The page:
Fascinating tale of what’s going on behind the scenes with Kentucky’s pensions. Here are a few excerpts:
In April 2008, a longtime investment adviser named Chris Tobe was appointed to the board of trustees that oversees the Kentucky Retirement Systems, the pension fund that provides for the state’s firefighters, police, and other government employees. Within a year, his fellow trustees named Tobe to the six-person committee that oversees its investments, becoming the only member of the committee with any actual investment experience. It was an experiment in fiduciary responsibility that ended badly. “I started asking questions when things weren’t sounding right,” Tobe said. “And a secret session was held where they voted to kick me off.”
Several weeks after he was removed, the remaining members of the committee approved a $200 million investment in a hedge fund called Arrowhawk Capital Partners. Tobe, though he remained a trustee, only learned about the deal after the fact, while reading the magazine Pensions & Investments.
The Middle Man
Tobe had never heard of Arrowhawk, and he quickly figured out why: Arrowhawk was a new fund whose first investor was the Kentucky Retirement Systems, or KRS. During his tenure as a trustee, KRS staff had proposed moving 5 percent — roughly $650 million — of the pension’s total holdings, then invested almost entirely in a mix of stocks and bonds, into large, established “funds of funds” — vehicles that allow investors to buy a basket of hedge funds, rather than risking everything on a single fund. Instead, the staff had steered the investment committee in 2009 to a startup fund with no track record. Tobe pressed the issue at several public meetings of the KRS board and eventually, in 2010, an internal audit revealed that Arrowhawk paid more than $2 million to a middle man named Glen Sergeon to land Kentucky as a client. KRS’s chief investment officer resigned during the course of the investigation (only to land a private-sector job as a managing director at a giant investment consulting firm). “Bad publicity, along with mediocre performance, sealed the fate of Arrowhawk,” Tobe wrote in his self-published book, “Kentucky Fried Pensions.” Two and a half years after Kentucky selected the firm for its first-ever hedge fund investment, Arrowhawk shut its doors.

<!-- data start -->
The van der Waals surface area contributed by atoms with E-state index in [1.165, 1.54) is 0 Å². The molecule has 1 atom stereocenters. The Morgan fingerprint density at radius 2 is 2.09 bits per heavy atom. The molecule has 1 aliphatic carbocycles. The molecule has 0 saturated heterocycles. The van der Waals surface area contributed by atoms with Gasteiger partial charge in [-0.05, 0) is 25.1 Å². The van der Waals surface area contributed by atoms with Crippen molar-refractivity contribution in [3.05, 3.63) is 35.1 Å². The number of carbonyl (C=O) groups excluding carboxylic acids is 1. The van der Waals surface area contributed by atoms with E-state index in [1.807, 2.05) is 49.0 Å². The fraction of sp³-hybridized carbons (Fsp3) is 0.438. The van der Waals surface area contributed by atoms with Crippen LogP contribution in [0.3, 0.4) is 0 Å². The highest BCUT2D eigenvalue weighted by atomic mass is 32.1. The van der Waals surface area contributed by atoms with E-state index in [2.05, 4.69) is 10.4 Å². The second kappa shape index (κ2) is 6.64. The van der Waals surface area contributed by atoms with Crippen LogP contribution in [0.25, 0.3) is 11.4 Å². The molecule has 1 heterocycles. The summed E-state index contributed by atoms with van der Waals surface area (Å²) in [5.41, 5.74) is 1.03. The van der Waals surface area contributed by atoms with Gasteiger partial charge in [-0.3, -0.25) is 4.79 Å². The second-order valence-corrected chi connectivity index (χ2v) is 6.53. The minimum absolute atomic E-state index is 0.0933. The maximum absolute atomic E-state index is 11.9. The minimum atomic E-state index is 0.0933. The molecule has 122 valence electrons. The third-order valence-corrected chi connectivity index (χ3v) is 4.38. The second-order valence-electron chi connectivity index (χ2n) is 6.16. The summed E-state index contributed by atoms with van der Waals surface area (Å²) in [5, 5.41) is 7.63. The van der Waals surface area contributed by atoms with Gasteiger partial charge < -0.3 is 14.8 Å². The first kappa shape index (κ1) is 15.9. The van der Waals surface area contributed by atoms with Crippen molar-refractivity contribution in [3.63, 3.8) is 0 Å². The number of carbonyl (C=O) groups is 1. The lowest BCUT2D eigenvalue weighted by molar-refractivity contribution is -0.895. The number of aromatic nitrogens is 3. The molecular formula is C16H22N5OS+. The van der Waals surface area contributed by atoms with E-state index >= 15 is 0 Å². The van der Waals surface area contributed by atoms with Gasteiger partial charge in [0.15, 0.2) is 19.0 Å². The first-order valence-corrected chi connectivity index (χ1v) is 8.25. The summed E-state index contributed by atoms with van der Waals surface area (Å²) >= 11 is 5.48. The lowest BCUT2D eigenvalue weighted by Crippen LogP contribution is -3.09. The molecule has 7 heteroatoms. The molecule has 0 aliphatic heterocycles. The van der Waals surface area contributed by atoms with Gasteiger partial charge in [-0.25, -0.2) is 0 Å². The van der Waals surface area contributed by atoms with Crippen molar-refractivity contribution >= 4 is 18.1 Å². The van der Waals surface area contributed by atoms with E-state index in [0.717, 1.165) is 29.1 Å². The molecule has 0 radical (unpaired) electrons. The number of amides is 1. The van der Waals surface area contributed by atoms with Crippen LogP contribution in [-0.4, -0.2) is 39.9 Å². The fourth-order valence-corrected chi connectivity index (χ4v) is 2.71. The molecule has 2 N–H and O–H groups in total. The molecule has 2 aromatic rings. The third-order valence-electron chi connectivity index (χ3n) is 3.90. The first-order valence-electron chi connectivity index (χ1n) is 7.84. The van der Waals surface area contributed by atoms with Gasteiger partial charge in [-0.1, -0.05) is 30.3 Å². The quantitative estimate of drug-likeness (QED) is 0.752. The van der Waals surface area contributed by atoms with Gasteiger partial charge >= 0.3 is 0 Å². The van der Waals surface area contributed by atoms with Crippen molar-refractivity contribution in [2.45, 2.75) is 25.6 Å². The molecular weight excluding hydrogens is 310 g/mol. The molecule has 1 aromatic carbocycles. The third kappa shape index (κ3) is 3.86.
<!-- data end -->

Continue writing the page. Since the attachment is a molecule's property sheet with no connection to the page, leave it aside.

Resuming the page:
Yet Kentucky’s heavy reliance on alternatives has come at a steep cost. Hedge funds and private equity typically charge “2 and 20” – 2 percent of every dollar invested, plus a 20 percent share of any profits. That works out to fees roughly 10 times what a pension fund would pay to invest in a plain vanilla stock fund. In 2009, the year it began investing in hedge funds, KRS paid $13.6 million in annual management fees. Five years later, that figure had ballooned to $126 million, according to a study KRS itself commissioned — more than twice as much as it had publicly disclosed in its 2014 filings. And that higher figure still didn’t capture all the millions of dollars in those 20 percent “performance fees” that hedge funds and private equity collect — sometimes many years into the future, after the sale of a successful venture — before distributing profits to investors. That same study underscored a second cost: Kentucky’s gamble on alternatives has proven a lousy investment. Had KRS simply matched the performance of the median pension fund in the five years ending in December 2014, the pension would have produced an additional $1.75 billion in earnings. If it had invested in a basic index fund matching the Russell 1000 (the country’s 1,000 largest public companies), KRS would have earned another $9 billion. Even investing the entire pension fund in a long-term bond fund — as safe an investment as there is, short of leaving it all in cash — would have meant hundreds of millions of dollars in additional profits during those five years.
It’s a damning story of gross mismanagement. Combine that with a General Assembly that didn’t regularly meet obligations, and it’s not difficult to see why there’s a crisis of sorts now.
Here’s what else is clear: The teachers and public employees who paid (and still pay) into this system are not at fault. They didn’t make these decisions and they did meet their obligations.
Sorting out a path forward should be done out in the open with the transparency that has been lacking in the pension system for far too long.
For more on education politics and policy in Kentucky, follow @KyEdReport